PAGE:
5 powerful breakthroughs by Sydney Science women

10 February 2020
International Day of Women and Girls in Science
In the quest for gender equality, United Nations has declared 11 February the International Day of Women and Girls in Science. We take a look at Sydney Science women making headlines with their scientific discoveries and research.

A significant gender gap has persisted throughout the years in science, technology, engineering and mathematics (STEM) disciplines all over the world. Even though women have made tremendous progress towards increasing their participation in higher education, they are still under-represented in STEM. According to a study conducted by the United Nations, the probability of female students graduating with a Bachelor, Master or PhD in a science related field is 18 percent, 8 percent and 2 percent respectively, while the percentages for male students is 37 percent, 18 percent and 6 percent.

1. Climate change and the Great Barrier Reef

PhD candidate Kelsey Sanborn has shown how the Great Barrier Reef has dealt with environmental stresses in the recent past in order to understand how it might react to climate change in the future. Using unprecedented analysis of 12 new drilled reef cores with data going back more than 8000 years, Kelsey's study shows that there have been three distinct phases of reef growth since the end of the Pleistocene era about 11,000 years ago.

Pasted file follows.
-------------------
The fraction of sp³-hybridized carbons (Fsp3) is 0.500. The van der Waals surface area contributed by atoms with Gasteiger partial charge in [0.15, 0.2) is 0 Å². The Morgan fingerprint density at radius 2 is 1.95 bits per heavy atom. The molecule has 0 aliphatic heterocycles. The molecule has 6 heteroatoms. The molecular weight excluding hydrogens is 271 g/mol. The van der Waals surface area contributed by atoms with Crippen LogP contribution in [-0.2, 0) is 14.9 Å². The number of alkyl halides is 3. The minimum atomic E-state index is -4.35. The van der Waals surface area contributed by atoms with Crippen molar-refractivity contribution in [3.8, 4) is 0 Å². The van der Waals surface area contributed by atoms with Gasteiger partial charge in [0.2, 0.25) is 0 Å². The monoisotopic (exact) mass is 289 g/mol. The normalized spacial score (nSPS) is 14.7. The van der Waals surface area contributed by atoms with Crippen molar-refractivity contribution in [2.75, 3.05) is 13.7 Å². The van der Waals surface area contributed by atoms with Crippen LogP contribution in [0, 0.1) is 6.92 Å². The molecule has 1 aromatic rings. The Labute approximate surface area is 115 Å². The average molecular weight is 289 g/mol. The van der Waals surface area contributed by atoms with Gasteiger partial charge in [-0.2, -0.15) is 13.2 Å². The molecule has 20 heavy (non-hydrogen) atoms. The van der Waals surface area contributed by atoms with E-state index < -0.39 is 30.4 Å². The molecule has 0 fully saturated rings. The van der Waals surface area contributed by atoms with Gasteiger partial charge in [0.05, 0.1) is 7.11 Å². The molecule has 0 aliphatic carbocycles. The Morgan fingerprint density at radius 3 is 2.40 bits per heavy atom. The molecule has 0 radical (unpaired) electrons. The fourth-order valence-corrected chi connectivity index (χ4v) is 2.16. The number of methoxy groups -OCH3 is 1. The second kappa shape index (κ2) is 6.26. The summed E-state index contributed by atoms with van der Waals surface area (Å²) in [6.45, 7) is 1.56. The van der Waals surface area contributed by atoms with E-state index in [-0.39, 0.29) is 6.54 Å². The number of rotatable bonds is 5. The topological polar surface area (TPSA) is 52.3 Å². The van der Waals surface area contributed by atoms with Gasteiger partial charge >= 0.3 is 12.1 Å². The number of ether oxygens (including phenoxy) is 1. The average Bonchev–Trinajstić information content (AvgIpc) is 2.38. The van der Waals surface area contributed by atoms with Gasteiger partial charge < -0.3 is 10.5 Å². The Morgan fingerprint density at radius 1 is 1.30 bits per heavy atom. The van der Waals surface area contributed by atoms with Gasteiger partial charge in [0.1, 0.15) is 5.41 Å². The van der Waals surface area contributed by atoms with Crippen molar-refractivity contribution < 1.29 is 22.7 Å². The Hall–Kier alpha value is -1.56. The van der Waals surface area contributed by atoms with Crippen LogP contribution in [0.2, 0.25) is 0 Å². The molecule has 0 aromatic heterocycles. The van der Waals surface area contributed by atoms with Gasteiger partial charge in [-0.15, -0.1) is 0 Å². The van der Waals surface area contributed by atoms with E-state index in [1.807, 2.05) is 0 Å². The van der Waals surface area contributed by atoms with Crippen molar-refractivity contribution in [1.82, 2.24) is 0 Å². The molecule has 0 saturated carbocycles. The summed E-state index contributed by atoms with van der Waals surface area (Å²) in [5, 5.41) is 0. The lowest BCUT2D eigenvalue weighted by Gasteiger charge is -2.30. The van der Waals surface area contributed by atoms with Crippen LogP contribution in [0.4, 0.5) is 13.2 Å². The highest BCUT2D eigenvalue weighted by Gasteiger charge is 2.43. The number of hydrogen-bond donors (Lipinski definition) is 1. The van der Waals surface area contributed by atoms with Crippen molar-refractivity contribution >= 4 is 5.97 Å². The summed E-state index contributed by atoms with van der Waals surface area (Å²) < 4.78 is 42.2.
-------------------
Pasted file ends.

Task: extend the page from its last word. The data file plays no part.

2. Nanorobots for healthcare

Dr Shelley Wickham and Dr Anna Waterhouse are leading on a Sydney Nano Grand Challenge multidisciplinary team of researchers, surgeons and engineers to build autonomous, programable nanorobots to navigate through the body detecting and treating early disease. The molecular level changes in early heart disease occur in the nano scale. To detect these changes, the team is building nanoscale robots smaller than cells.

3. Computational materials discovery

Dr Lamiae Azizi is leading the Sydney Nano Grand Challenge team that envisions a world where it’s possible to accurately simulate any material from single atoms to functioning devices. This would revolutionise materials discovery both by better explaining properties of existing materials and by proposing new materials for particular applications. Accurate computer simulations underpin mature technologies such as airplanes, bridges and smartphones.

4. Saving Australia's sea lions

Every sea lion pup in Australia contracts hook worm and it's responsible for up to 40 percent of pup deaths in the first two months of life. Veterinary scientist Dr Rachael Gray and her team are conducting a trial at Seal Bay, Kangaroo Island, with a topical treatment that could help the endangered species' population recover. Dr Gray's critical research was the featured cover story in the Australian Geographic December issue, 2019.

5. Neuropsychological honours

Associate Professor Muireann Irish explores memory and imagination, and how these processes are disrupted in clinical populations such as dementia. Muireann has recently been honoured for outstanding work in neuropsychology, being awarded 2019 Elizabeth Warrington Prize and the Australian Academy of Science STEM Women Changemakers.


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